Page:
Trade intervention: Not a silver bullet to address environmental externalities in global aquaculture
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© 2015 Elsevier LtdAquaculture has been the world's fastest growing food production technology in recent decades, and continued growth in aquaculture production is predicted. While creating economic opportunity, aquaculture is also a new way of using eco-systems, and there is substantial evidence that aquaculture creates negative environmental externalities. Although the most effective way to address these externalities may be improved governance, this approach is often difficult because most aquaculture production takes place in developing countries with limited management capacity. The fact that a large part of aquaculture production is traded motivates substantial interest in the use of trade measures to reduce environmental impacts. However, the wide variety of species, production practices, and governance systems present in aquaculture makes it unlikely that general trade measures will achieve environmental objectives. Rather, there is a real risk that trade measures will reduce economic opportunity, raise new equity concerns, and impinge on public health with little or no environmental impact.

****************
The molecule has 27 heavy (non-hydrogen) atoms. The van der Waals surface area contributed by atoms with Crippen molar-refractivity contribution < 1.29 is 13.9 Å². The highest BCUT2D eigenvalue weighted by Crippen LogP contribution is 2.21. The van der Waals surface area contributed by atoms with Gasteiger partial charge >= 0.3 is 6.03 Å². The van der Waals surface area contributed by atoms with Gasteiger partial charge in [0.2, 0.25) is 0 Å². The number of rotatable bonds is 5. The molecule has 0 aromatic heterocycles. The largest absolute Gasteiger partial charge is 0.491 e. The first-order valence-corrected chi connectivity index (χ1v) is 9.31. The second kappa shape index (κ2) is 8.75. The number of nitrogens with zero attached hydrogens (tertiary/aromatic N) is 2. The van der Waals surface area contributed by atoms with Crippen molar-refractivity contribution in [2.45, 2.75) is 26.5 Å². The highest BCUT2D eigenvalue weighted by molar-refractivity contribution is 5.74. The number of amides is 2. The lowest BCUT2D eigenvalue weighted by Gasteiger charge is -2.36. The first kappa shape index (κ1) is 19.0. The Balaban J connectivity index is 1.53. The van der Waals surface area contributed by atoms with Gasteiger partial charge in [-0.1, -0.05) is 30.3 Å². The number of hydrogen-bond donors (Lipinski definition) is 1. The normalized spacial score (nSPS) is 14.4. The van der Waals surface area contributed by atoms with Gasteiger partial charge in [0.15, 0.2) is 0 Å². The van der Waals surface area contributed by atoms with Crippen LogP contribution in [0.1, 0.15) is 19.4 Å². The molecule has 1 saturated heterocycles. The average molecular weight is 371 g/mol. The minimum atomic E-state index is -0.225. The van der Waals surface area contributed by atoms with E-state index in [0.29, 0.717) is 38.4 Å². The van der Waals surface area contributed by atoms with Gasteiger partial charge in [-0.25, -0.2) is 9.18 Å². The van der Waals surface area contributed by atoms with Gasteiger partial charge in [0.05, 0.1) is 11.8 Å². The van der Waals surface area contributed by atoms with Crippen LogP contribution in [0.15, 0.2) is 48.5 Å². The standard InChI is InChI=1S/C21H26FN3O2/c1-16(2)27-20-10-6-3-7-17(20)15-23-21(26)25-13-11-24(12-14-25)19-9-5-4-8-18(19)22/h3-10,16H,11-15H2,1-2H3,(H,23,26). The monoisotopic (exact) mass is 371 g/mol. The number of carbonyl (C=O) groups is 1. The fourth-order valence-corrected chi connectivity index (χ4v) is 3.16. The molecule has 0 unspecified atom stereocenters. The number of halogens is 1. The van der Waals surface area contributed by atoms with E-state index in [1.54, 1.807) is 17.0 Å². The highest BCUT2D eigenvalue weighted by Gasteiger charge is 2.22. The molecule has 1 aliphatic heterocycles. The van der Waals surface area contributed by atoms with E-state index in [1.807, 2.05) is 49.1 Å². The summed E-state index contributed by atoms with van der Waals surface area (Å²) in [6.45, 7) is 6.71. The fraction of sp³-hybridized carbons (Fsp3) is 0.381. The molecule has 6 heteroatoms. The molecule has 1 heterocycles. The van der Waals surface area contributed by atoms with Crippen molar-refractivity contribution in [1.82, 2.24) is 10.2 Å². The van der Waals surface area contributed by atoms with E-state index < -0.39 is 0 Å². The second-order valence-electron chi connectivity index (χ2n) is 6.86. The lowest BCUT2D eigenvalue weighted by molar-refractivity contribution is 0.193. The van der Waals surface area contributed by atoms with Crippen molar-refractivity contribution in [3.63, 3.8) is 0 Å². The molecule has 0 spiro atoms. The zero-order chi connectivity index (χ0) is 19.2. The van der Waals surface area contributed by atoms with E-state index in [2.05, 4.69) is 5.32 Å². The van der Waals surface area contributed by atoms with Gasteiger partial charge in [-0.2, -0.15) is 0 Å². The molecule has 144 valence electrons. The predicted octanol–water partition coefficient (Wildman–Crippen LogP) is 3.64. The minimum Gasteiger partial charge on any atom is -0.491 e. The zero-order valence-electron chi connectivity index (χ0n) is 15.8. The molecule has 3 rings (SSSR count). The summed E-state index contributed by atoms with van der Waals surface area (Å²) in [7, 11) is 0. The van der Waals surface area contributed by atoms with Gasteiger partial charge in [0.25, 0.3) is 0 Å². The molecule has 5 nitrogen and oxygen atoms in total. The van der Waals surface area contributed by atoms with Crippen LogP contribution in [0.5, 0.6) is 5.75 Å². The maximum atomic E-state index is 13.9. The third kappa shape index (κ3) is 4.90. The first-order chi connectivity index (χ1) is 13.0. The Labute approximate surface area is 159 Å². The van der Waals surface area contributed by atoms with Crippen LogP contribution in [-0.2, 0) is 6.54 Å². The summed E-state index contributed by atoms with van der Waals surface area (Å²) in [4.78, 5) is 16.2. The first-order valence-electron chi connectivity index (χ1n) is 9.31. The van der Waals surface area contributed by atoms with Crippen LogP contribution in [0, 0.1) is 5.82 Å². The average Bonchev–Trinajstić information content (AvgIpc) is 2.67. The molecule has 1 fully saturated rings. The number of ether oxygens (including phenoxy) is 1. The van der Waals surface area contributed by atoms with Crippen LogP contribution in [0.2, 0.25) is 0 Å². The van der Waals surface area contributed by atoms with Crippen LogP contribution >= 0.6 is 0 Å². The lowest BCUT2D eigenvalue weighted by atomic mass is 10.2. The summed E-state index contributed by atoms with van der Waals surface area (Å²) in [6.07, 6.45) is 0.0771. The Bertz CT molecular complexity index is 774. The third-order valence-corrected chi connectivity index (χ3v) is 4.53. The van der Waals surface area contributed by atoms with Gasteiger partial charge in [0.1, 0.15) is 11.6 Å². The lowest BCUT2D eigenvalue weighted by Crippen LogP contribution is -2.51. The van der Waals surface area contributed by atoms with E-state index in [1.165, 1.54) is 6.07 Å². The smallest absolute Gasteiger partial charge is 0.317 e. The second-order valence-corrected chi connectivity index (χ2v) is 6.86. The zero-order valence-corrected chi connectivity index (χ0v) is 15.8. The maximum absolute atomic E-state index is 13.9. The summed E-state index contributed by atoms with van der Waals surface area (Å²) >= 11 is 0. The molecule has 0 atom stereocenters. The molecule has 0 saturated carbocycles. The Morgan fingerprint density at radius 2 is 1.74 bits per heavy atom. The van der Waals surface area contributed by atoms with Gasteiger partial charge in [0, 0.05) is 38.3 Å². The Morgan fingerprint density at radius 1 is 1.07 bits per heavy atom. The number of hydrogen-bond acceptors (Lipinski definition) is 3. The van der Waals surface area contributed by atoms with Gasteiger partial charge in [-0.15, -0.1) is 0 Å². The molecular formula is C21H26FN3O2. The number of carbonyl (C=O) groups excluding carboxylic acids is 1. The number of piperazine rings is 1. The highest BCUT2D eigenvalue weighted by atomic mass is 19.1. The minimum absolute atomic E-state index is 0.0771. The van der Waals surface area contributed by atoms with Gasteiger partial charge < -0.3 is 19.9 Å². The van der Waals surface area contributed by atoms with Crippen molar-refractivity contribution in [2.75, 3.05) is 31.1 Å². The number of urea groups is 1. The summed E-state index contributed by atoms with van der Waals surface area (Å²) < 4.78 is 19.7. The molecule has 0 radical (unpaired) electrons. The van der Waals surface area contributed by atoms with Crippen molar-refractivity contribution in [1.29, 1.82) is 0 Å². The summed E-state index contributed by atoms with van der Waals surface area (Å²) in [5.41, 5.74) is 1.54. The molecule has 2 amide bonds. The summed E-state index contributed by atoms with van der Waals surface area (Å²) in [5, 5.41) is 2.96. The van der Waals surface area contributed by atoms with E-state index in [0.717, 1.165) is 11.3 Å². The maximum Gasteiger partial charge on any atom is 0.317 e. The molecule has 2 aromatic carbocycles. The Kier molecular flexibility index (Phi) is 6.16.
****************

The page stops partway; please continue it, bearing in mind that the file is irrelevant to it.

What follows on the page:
Published Version (Please cite this version)10.1016/j.marpol.2015.06.021
Publication InfoAsche, Frank; Roheim, CA; & Smith, Martin D (2016). Trade intervention: Not a silver bullet to address environmental externalities in global aquaculture. Marine Policy, 69. pp. 194-201. 10.1016/j.marpol.2015.06.021. Retrieved from http://hdl.handle.net/10161/13508.
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Professor of Environmental Economics in the
Smith studies the economics of the oceans, including fisheries, marine ecosystems, seafood markets, and coastal climate adaptation. He has written on a range of policy-relevant topics, including economics of marine reserves, seasonal closures in fisheries, ecosystem-based management, catch shares, nutrient pollution, aquaculture, genetically modified foods, the global seafood trade, organic agriculture, coastal property markets, and coastal responses to climate change. He is best known for id